Julian Charrière: Future Fossil Spaces. Nicole Schweizer (Ed.). Mousse Publishing.

Posted in art, books, distribution on December 13th, 2014
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Julian Charrière: Future Fossil Spaces. Nicole Schweizer (Ed.). Mousse Publishing.

Nicole Schweizer, ed.
Texts by Amelia Barikin, Rebecca Lamarche-Vadel, Nadim Julien Samman, Nicole Schweizer

Whether creating innovative topographies of his native country and adopted homeland using bacteria in constant evolution, or Babel-like towers that are gradually coated with organic motifs obtained through decomposition of samples taken from nine great rivers of the world, Julian Charrière studies the effect of time, its relationship with space and matter, and the various ways we perceive it. What he calls “the geology of History”
“Future Fossil Spaces”, the exhibition devised for the Musée cantonal des Beaux-Arts de Lausanne which is the occasion for this book, brings together works for which Julian Charrière traveled to Iceland, Kazakhstan, the Atacama Desert (Chile) and Argentina. The exhibition title evokes The Blue Fossil Entropic Stories, the result of an expedition carried out in 2013 in which the artist climbed an iceberg in the Arctic Ocean and attempted to melt the ice under his feet using a blowtorch for over eight hours. The fossils mentioned in the title do not refer to traces of animal or plant life found in rocks, but to the Latin etymology of the word, which translates literally as “obtained from digging”, the action of the artist consisting therefore in proposing, in the present of the exhibition space, works that are in dialectical tension between the two arrows of time, one pointing to the past and the other towards the future.

Language: English / French
Binding: Hardcover
ISBN: 9788867491063

€ 25,00
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Chapters I-XXX. Haris Epaminonda. Humboldt Books, Kunsthaus Zurich.

Posted in art, books, distribution, film on December 13th, 2014
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Chapters I-XXX. Haris Epaminonda. Humboldt Books, Kunsthaus Zurich.

In tracing some of the notions and narratives embedded in Chapters, a 16 mm film shot in Cyprus in 2012, the idea of making a book came about as an exercise, or rather an experiment, to deconstruct the film into some of its subject matters. Embarking on a new set of associations between image and subject, source and information, meaning and abstraction, this book is both a document and a memory map, tracing the beginnings of a thought, a time, an image, a place.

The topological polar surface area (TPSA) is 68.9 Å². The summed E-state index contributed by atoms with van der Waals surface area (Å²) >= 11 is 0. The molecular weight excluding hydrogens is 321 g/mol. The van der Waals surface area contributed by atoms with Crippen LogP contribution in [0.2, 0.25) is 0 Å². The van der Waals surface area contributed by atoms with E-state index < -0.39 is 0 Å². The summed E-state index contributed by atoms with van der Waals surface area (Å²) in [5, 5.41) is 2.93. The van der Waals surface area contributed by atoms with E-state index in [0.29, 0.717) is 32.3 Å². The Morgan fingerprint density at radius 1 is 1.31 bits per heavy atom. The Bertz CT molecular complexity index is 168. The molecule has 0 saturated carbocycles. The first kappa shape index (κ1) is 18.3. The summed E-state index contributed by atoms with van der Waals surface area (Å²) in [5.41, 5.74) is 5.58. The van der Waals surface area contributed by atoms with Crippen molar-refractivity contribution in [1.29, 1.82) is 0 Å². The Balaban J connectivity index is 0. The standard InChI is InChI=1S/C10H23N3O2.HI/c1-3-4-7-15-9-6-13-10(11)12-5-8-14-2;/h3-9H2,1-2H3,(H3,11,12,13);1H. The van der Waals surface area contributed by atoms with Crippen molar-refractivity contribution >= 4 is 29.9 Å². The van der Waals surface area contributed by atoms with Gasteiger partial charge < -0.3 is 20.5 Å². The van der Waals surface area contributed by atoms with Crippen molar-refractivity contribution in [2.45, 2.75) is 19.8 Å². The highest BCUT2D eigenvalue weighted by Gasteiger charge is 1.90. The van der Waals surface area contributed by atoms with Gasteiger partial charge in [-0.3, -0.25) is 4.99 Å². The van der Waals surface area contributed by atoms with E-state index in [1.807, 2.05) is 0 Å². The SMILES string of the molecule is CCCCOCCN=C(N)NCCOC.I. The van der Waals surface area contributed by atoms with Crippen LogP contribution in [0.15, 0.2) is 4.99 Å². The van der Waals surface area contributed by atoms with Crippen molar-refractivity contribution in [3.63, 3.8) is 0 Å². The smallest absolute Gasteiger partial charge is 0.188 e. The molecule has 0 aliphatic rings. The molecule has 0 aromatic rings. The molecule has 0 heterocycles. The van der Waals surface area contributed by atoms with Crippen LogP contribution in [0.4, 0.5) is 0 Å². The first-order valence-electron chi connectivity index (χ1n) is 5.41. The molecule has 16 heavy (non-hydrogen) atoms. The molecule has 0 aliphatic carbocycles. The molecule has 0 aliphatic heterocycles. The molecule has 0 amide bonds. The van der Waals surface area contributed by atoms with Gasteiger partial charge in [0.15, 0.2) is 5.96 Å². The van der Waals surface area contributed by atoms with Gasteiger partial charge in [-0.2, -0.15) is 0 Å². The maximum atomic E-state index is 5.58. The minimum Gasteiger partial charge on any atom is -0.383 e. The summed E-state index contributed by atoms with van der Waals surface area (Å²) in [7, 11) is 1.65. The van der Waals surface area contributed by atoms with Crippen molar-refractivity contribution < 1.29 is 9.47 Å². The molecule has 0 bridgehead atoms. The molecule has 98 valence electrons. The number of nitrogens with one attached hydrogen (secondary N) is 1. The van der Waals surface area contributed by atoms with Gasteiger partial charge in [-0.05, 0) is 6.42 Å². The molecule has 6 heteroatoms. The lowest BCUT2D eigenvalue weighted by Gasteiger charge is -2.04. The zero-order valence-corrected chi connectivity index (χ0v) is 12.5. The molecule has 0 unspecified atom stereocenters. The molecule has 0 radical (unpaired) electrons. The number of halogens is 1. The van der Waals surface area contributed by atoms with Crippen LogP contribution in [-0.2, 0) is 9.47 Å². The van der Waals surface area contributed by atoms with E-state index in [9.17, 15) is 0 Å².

Chapters I-XXX is published and presented in conjunction with the exhibitions Haris Epaminonda. Chapter IV at Fondazione Querini Stampalia, Venice (14 March – 18 May 2014); Haris Epaminonda. Vol. XIV at Galleria Massimo Minini, Brescia (25 March – 18 May 2014).

Concept: Haris Epaminonda and Marco Walser, Elektrosmog, Zürich
Graphic design: Marco Walser, Elektrosmog, Zürich
Image design / editing: Haris Epaminonda
Hardcover folder | English
24 film stills (color)
30 posters (b/w & Color)
ISBN 978-88-908418-5-9
23x31x2cm

€ 39,00
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Mousse #46 – Artists’ Words. Edoardo Bonaspetti (Ed.)

Posted in art, distribution, magazines, writing on December 9th, 2014

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Mousse #46. Edoardo Bonaspetti (Ed.)

New trimmed format for reader’s pleasure.

Language: English / Italian.

(this issue has 3 different cover colors. please ask in case)

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The Serial Universe by Alexandra Leykauf. MOREpublishers at MOTTO Berlin. 12.12.2014

Posted in art, events on December 8th, 2014
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The Serial Universe by Alexandra Leykauf
on invitation by MOREpublishers at MOTTO Berlin
Opening reception 12.12.2014 from 7pm

Exhibition 13.12.2014 – 07.01.2015

http://www.alexandraleykauf.com/
http://www.morepublishers.be/

Relief Journal 2: Drift. Heidi Kawai Smith, Nicholas Smith (Eds.)

Posted in art, distribution on December 8th, 2014
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Relief Journal 2: Drift. Heidi Kawai Smith, Nicholas Smith (Eds.)